Nov. 5 (Bloomberg) -- North Sea Forties shipments faced unprecedented delays as output from Buzzard halted, pushing the spread between the world’s two biggest benchmark crudes to the widest in a year as traders struggled to meet obligations.
The deferral of 15 out of 16 Forties cargoes in October and at least 60 percent of consignments in November were unheard of, according to a survey of five traders, three of whom have been involved in this crude market for more than 10 years. The delays pushed benchmark Brent crude’s premium over its counterpart West Texas Intermediate to $24.34 a barrel on Oct. 30, the most since Oct. 17, 2011. The front-month Brent futures spread, or backwardation, widened 48 percent in October from a month ago.
“The repeated deferral of a start up of the Buzzard field has sustained the wide premium of Brent over WTI and backwardation in the structure of the Brent curve,” Harry Tchilinguirian, BNP Paribas SA’s head of commodity markets strategy in London, said Nov. 2. “While a $20 plus Brent premium over WTI is ultimately going to dissipate, this will take time given the Forties program for October and November loadings has been heavily delayed.”
Brent, cheaper than WTI for most of the past two decades, reached a record settlement premium of $27.88 a barrel on Oct. 14 last year amid surging U.S. domestic oil production and political tensions in the Middle East. The North Sea blend, which is shipped worldwide, is typically more affected by international events than its U.S. equivalent, which is consumed domestically. The spread between these two futures contracts is the largest traded on exchanges.
Nexen Inc. confirmed today that it had restarted the 200,000 barrel-a-day North Sea Buzzard oil field, the biggest contributor to Forties blend, after two-month maintenance.
Brent for December settlement on the ICE Futures Europe exchange fell as much as 92 cents, or 0.9 percent, to $104.76 a barrel today. The European benchmark crude’s premium to WTI, traded on the New York Mercantile Exchange, narrowed to as little as $20.13 following news of the restart and was at $20.64 as of 3:37 London time.
Goldman Sachs Group Inc. said on Oct. 18 the difference will narrow to $4 a barrel early next year before widening to $6 by the end of 2013. BNP Paribas SA, Societe Generale SA and Bank of America Corp. forecast the gap will shrink as North Sea output rebounds.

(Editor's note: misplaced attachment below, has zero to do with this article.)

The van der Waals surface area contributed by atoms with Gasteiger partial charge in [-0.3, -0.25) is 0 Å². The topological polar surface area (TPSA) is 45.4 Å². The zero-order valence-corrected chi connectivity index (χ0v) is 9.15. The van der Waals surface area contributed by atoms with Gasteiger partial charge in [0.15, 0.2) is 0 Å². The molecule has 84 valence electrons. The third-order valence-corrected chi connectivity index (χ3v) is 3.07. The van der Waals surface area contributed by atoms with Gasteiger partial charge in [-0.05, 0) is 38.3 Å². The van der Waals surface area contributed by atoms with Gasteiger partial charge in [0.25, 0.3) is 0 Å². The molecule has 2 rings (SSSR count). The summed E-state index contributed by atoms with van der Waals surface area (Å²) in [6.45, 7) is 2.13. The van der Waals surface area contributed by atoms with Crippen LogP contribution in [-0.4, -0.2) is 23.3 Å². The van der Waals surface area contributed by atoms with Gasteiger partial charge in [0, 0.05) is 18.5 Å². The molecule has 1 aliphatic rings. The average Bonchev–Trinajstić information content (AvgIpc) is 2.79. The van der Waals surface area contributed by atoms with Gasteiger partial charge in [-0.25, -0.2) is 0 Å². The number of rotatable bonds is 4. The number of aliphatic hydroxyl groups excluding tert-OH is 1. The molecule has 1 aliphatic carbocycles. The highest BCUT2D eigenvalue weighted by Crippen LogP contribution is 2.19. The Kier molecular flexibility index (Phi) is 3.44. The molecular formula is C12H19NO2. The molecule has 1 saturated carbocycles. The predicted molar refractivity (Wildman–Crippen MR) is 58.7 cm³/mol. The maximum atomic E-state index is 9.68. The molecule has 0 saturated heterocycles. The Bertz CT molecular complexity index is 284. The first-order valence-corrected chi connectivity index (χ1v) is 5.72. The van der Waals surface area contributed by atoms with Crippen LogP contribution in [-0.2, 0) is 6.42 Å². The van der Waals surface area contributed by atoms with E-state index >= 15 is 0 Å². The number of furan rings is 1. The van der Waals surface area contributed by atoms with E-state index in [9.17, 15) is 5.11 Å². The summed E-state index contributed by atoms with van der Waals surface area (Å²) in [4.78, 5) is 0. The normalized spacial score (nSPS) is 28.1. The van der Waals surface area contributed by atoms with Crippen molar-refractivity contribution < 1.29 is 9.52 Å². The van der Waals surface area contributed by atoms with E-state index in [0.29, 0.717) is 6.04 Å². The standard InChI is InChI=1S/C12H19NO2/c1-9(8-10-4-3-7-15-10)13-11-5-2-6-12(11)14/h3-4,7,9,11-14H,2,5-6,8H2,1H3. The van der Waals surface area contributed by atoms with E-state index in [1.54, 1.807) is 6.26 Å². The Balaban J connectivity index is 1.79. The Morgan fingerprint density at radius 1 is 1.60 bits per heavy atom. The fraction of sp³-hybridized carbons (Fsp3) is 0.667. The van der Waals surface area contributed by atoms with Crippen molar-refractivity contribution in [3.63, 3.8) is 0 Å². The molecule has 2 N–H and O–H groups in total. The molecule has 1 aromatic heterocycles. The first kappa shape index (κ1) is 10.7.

The field produced about 134,000 barrels yesterday and is scheduled to pump 160,000 barrels today, two traders with knowledge of the matter said, declining to be identified as the information is confidential. Patti Lewis, a Calgary-based company spokeswoman, who earlier wasn’t available for comment, confirmed the resumption and the planned crude flow rate.
Its resumption was delayed several times from the planned mid-October start, leading to a series of cargo deferrals and one dropped lot in the Forties loading program. The blend is the most abundant of the four crudes that make up the Dated Brent benchmark and, as the cheapest of the four, typically sets the marker used to price more than half of the world’s oil.
Delays to the Buzzard restart also contributed to a bigger backwardation, or spread between the front-months, in Brent market. Backwardation denotes a market in which oil for nearer delivery trades at higher prices than later-dated contracts, potentially indicating concern about supply or rising demand.
Buzzard has been “massively supportive for the Brent market itself, but more of this is reflected in the time spread,” Torbjoern Kjus, a senior oil analyst at DNB ASA in Oslo, said by phone on Nov. 2. “Brent backwardation has been very strong because of this.”
The front-month Brent futures averaged 95 cents a barrel more expensive than the second month last month, compared with 64 cents a month earlier .
Of the Forties shipments planned for loading in October, cargo F1016 was faced the longest delay, deferred by 34 days to December, according to revised loading programs. Of the 14 consignments for November, one was dropped and at least nine were postponed, the plans showed.
Forties exports for November are planned at 320,000 barrels a day, up from a five-year low of 160,000 barrels in September, and about 30 percent less than a year earlier, according to loading programs.
Cargo deferrals have caused a series of operational issues, according to the survey. For owners of the crude, any delays in a backwardated market mean they lose money, while for shipping companies and buyers, they will have to renegotiate loading or delivery dates, find other grades to meet refining needs, said traders in the survey.
“With the closure of field, buyers had to turn to alternative crude of similar quality, and likely leading to a strengthening of the differentials of these crudes relative to Brent,” Tchilinguirian said.
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